The Simile also is a metaphor; the difference is but slight. When the poet says of Achilles that he
this is a simile; when he says of him 'the lion leapt', it is a metaphor -- here, since both are courageous, he has transferred to Achilles the name of 'lion'. Similes are useful in prose as well as in verse; but not often, since they are of the nature of poetry. They are to be employed just as metaphors are employed, since they are really the same thing except for the difference mentioned.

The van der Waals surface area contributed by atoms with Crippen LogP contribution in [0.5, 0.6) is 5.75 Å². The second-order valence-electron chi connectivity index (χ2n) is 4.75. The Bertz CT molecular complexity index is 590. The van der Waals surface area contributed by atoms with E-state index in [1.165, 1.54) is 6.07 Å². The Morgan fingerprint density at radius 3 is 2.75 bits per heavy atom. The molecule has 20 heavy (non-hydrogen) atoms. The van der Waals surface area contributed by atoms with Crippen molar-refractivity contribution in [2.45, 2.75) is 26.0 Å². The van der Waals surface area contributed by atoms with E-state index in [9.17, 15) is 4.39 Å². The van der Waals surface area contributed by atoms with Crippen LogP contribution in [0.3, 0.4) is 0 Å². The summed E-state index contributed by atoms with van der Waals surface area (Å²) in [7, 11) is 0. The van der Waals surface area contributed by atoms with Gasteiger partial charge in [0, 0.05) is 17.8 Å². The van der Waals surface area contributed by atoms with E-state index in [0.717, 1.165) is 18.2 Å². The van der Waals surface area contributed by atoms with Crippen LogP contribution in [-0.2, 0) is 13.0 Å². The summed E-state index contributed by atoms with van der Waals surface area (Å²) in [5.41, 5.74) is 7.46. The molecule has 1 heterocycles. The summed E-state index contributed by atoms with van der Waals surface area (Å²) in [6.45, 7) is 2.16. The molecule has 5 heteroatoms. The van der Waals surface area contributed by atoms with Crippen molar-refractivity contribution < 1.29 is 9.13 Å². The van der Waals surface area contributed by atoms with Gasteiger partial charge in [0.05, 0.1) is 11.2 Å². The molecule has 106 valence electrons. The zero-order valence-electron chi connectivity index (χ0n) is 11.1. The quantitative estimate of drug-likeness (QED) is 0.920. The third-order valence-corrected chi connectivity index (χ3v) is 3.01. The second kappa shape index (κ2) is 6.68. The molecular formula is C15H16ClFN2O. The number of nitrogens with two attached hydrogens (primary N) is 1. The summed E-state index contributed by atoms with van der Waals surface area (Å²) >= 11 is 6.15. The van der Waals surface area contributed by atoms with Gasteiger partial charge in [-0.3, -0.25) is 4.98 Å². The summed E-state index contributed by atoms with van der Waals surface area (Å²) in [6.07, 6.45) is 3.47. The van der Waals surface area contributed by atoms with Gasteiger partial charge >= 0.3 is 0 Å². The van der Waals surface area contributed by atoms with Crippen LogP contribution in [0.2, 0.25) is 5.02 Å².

The following are examples of similes. Androtion said of Idrieus that he was like a terrier let off the chain, that flies at you and bites you -- Idrieus too was savage now that he was let out of his chains. Theodamas compared Archidamus to an Euxenus who could not do geometry -- a proportional simile, implying that Euxenus is an Archidamus who can do geometry. In Plato's Republic those who strip the dead are compared to curs which bite the stones thrown at them but do not touch the thrower, and there is the simile about the Athenian people, who are compared to a ship's captain who is strong but a little deaf; and the one about poets' verses, which are likened to persons who lack beauty but possess youthful freshness -- when the freshness has faded the charm perishes, and so with verses when broken up into prose. [1407a] Pericles compared the Samians to children who take their pap but go on crying; and the Boeotians to holm-oaks, because they were ruining one another by civil wars just as one oak causes another oak's fall. Demosthenes said that the Athenian people were like sea-sick men on board ship. Again, Demosthenes compared the political orators to nurses who swallow the bit of food themselves and then smear the children's lips with the spittle. Antisthenes compared the lean Cephisodotus to frankincense, because it was his consumption that gave one pleasure. All these ideas may be expressed either as similes or as metaphors; those which succeed as metaphors will obviously do well also as similes, and similes, with the explanation omitted, will appear as metaphors. But the proportional metaphor must always apply reciprocally to either of its co-ordinate terms. For instance, if a drinking-bowl is the shield of Dionysus, a shield may fittingly be called the drinking-bowl of Ares.